• Challenge -- She has devoted her life to caring for everyone except herself. She never gave it a second thought while she was in her mothering mode, but now the kids are pretty much on their own and she's left to deal with a negative self-image, a sedentary body, with a lack of confidence around other mothers who've stayed active and with frustration at not knowing where to begin.
• Focus -- Recognize it is never too late to start caring for yourself. Small changes will make a big impact on health and give you the confidence that you can definitely work toward the body you desire.• Goal -- Make a SMART plan today. It's a goal you set that is Specific, Measurable, Attainable, Realistic and Timely. For example, someone who has been inactive for a while may want to say: I want to be able to walk a mile without stopping in four weeks (identify a date) and I'm going to do it by walking every morning at the high school track for 20 minutes.• Detail -- This is a wonderful time in life to be a mom. You may not have the energy right now, but it's likely you may have a little more time to call your own. Take advantage of this time. (Caregivers often feel more comfortable finding new people to care for when family duties dwindle rather than taking care of their own needs). Learn about eating healthy, and find ways to exercise that make you smile and want more. It's not how you feel about the activity, it's about how the activity makes you feel.Wise mom
• Challenge -- She has more time than ever to exercise, but wants an activity that makes her feel better every step of the way.• Focus -- Kinder and gentler activity with an emphasis on joint range of movement and functional fitness.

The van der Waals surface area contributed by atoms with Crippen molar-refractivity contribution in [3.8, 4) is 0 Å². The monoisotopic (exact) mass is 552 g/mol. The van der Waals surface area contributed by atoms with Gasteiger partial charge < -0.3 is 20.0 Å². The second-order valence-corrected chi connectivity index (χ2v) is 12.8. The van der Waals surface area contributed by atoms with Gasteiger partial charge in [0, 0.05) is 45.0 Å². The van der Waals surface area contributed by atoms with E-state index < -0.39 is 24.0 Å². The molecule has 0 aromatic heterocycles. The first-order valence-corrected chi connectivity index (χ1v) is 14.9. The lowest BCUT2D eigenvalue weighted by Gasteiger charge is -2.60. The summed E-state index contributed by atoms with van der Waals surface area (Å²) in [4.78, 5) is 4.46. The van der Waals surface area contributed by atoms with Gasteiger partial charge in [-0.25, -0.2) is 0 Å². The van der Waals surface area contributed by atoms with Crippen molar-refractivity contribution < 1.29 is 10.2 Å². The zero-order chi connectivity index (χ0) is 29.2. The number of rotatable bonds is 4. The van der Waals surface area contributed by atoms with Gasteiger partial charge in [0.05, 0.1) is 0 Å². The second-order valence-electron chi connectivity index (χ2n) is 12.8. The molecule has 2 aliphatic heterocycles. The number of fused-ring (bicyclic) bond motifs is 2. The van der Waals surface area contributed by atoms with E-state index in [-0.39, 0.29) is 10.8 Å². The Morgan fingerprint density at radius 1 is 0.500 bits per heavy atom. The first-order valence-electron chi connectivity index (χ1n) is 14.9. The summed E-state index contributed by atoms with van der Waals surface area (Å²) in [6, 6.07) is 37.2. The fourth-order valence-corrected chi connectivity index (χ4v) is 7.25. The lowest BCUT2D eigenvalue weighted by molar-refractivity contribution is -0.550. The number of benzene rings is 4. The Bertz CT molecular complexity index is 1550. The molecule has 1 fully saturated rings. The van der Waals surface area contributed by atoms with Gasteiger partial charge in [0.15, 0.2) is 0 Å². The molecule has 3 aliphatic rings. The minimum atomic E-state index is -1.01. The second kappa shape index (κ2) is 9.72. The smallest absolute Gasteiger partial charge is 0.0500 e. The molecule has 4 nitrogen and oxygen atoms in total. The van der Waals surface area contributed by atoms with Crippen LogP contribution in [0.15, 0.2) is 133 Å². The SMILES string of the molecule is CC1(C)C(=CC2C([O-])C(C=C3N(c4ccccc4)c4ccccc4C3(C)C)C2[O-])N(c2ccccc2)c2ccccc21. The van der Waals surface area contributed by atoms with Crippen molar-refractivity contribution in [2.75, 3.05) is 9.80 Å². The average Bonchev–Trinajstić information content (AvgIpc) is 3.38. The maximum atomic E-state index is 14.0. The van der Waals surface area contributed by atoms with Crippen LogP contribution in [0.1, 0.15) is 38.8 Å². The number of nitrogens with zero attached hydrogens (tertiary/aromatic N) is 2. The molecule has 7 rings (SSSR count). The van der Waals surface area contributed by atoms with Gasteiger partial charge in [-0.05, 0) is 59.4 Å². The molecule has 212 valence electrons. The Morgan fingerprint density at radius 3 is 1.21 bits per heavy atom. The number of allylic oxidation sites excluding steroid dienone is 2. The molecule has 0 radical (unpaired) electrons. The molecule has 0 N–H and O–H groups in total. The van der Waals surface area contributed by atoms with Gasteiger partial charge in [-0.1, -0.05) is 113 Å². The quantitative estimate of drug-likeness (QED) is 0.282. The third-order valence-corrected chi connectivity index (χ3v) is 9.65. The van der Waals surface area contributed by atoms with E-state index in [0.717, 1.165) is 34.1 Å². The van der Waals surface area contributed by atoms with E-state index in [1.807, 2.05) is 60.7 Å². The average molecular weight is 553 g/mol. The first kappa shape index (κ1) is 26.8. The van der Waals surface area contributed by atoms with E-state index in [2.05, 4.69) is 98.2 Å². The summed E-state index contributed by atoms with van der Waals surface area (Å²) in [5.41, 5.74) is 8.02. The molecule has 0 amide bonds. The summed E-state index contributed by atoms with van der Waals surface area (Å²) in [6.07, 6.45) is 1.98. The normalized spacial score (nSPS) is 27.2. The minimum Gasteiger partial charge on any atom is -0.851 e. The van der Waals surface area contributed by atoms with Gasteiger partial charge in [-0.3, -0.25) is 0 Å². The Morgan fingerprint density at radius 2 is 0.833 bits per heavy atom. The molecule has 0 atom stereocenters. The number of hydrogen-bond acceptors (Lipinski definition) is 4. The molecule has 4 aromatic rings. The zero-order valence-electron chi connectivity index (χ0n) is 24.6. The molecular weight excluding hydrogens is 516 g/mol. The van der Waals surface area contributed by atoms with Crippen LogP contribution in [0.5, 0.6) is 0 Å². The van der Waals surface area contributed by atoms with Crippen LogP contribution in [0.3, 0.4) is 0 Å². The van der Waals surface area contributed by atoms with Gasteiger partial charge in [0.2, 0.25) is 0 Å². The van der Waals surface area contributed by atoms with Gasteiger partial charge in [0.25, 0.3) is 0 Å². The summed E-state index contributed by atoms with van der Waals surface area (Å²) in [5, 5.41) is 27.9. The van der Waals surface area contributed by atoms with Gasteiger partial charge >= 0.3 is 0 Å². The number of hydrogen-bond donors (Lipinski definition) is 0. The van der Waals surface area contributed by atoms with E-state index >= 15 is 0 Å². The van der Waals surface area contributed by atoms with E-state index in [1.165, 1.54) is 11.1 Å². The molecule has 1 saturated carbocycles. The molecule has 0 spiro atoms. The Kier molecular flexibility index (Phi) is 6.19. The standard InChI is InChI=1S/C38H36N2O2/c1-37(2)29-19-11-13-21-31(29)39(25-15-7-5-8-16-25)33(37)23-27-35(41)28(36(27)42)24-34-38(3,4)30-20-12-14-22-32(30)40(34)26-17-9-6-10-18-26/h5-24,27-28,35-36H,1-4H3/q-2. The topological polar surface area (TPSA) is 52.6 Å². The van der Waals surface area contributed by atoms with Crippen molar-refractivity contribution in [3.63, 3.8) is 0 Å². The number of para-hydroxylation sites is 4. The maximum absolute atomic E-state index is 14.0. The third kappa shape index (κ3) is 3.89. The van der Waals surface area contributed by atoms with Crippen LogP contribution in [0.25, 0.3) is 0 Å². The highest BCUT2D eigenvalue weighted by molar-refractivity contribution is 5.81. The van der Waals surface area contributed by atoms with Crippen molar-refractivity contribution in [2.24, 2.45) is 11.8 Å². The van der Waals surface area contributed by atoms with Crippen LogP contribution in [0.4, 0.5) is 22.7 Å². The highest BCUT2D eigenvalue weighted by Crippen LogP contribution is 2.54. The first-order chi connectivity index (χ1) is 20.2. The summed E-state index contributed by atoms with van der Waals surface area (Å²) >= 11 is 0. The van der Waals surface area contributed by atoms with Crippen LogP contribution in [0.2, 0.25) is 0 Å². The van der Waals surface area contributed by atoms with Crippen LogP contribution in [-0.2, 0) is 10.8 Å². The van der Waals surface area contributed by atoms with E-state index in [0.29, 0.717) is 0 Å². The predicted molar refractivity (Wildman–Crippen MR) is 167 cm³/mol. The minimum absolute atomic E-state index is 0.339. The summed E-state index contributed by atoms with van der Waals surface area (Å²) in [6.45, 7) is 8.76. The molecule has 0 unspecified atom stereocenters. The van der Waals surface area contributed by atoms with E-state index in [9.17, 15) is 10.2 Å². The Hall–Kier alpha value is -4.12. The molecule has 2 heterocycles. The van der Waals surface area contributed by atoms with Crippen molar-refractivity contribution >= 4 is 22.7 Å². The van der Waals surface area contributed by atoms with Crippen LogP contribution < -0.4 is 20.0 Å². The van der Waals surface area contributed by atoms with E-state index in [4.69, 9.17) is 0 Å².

• Goal -- If possible, find a facility that offers aquatic classes and muscle strengthening programs for older adults. If this isn't possible, look at reputable exercise videos made for those with arthritis and other limitations.• Detail -- Videos featuring yoga, Tai Chi and chair exercise are excellent at-home choices. Activity that addresses joint health, flexibility, muscular endurance, posture and breathing will be extremely beneficial in the way you look and feel. The Arthritis Foundation (www.arthritis.org
), SilverSneakers (www.silversneakers.com
) and the National Institute on Aging (www.nih.gov
), and in particular, www.go4life.niapublications.org
all have informative websites that facilitate healthy aging.Cindy Boggs, fitness presenter, author and Activate America director, has been an ACE-certified instructor/trainer since 1989. Send your questions about fitness, training or health to her at YMCA of Kanawha Valley, 100 YMCA Drive, Charleston, WV 25311, or e-mail firstname.lastname@example.org. Look for Cindy's award-winning fitness advice book, "CindySays ... You Can Find Health in Your Hectic World," at www.cindysays.com, or contact the YMCA at 304-340-3527.